Tuesday, August 28, 2012

Mango Chutney - Traditional Style

Last year I made some wonderful peach chutney.  I love it.   Seriously love it. 

I love it over cream cheese on crackers.  I love it even more on brie.   I love it poured over a pork roast and slow roasted for hours until the outsides are crispy.   I love it straight out of the jar with a spoon.

I pretty much thought I was a genius after I made that chutney.   It's some gooood stuff.

I've been thinking about chutneys a lot lately.   Chutneys came from India with strong flavors and textures and heat.   They usually have a fruit base, are heavily sweetened and then the sweet is balanced with vinegar.   I've seen chutneys flavored with cinnamon and cloves, and some with ginger, garlic and mustard.   I've seen chutneys heavy on the heat - with loads of red pepper flakes and some with just a whisper of heat.

In all my reading, the consensus is that a lot of traditional chutneys were made with mango and lime.  Heavy on citrus overtones. Spiced with cinnamon and cloves, with lots of heat.   So I thought I'd play around.

The first thing I decided was that it needed heat, but not heavy heat.    I was thinking more along the lines of cat-in-your-lap kind of heat and not the white hot heat of a thousand suns.    I realize that right off the bat I've deviated from the traditional, but no one at my house would eat it if it is too hot.   We're pepper wimps. 

For citrus, I used the zest and juice of a lime, plus some lemon and orange juice for flavor. 

I used loads of garlic and an onion.

For spice, I used candied ginger, and cinnamon and cloves.  And for the sweet, I opted for brown sugar.  

I used white wine vinegar, because it's my own and I much prefer it over the apple cider vinegar that the vast majority of chutney recipes call for.   I used regular raisins instead of the golden ones that are traditional because that's what I had.    If you want to use golden raisins and cider vinegar instead, then go for it.   I'm sure it will be delicious.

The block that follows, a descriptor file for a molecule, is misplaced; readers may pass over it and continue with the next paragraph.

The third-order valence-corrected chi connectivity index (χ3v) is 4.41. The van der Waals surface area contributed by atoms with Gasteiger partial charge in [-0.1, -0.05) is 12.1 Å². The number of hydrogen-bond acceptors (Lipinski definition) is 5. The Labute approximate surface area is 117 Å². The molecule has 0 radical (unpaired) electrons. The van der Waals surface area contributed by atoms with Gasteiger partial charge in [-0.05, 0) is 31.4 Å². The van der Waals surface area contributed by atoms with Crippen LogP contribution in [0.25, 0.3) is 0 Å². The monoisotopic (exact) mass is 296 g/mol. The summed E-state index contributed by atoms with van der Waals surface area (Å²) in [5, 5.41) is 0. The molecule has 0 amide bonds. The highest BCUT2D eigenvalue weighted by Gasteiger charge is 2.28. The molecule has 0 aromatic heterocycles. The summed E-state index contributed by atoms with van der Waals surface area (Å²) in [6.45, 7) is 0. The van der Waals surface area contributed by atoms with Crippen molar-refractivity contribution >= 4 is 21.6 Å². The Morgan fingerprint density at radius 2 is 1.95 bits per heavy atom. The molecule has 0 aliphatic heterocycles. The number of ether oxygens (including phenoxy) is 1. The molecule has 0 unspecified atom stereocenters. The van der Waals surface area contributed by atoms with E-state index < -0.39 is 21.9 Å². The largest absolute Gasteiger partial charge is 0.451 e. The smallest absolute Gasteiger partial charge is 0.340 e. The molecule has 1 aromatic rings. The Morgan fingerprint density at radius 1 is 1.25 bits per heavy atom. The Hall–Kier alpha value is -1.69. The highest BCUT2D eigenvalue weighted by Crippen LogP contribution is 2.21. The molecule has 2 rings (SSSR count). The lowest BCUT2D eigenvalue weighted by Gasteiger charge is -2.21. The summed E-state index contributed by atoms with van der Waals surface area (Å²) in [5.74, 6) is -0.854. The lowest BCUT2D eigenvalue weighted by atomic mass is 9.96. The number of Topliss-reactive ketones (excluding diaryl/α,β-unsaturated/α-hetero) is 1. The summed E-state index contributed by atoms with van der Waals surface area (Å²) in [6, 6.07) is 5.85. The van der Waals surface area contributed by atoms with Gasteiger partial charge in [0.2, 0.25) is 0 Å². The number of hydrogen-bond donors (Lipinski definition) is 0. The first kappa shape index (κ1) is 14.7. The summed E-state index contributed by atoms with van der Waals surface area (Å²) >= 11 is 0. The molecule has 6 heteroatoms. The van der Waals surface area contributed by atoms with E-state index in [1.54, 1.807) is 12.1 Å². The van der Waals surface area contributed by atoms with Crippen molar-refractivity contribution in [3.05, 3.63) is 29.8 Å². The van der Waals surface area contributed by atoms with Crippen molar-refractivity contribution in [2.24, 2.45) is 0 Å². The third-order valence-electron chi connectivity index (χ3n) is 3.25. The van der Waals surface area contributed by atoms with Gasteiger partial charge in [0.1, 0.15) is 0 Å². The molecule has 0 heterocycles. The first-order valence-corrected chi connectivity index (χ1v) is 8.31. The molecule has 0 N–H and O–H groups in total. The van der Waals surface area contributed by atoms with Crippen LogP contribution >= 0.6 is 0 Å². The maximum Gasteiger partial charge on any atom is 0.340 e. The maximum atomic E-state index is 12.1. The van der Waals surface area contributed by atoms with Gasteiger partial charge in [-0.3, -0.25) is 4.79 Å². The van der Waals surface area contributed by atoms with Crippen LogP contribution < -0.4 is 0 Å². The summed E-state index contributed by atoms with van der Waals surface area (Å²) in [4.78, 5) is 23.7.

One of the things I like best about chutneys is that they are a slow food.  

Slow.  Food.

You put it in a pot, heat it all together and the cook it until the flavors are melded and the color is dark and mysterious and delicious.   Take your time. 

Mango Chutney
  • 4 cups of mangoes, peeled and chopped [about 3 large mangoes]
  • zest and juice of 1 lime
  • juice of 1 lemon
  • juice of 1 orange or 2 clementines
  • 4 cloves of garlic, minced
  • 1 onion, chopped finely
  • 1/4 cup finely chopped candied ginger
  • 1/2 cup raisins
  • 2 cups brown sugar
  • 1 cup white wine vinegar
  • 1 Tablespoon mustard seed
  • 1/4 teaspoon red pepper flakes
  • 1/2 teaspoon cinnamon
  • 1/4 teaspoon cloves
Put everything into a large pot and cook it down.   Start it on medium until you read a boil, then lower the heat and let it simmer until it's the consistency you want.    It'll be good and thick if you let it cook down until when you scrape a spatula across the bottom of the pan, it leaves an empty space behind it for a couple of seconds before the juices crowd in again.  

When you're happy with it, ladle it into jars and process for canning.  Makes 3 pints.

Note:  Thick is in the eye of the beholder.    If it ends up runnier than you wanted, then use it over meat.   It's probably my favorite way to eat chutney.

To use it on meat, brown and season the meat with salt and pepper, then transfer it to an oven safe pot or pan.  Pour the whole pint of chutney over it and cook it uncovered at 300 degrees until your meat falls apart.   Delicious! 

2 comments:

  1. Sounds amazing! We don't eat chutney very much, but a friend gave me a jar of pear chutney once. I still haven't gotten in it because I never know what to put it on...so I'll try your crackers and cream cheese idea. :)

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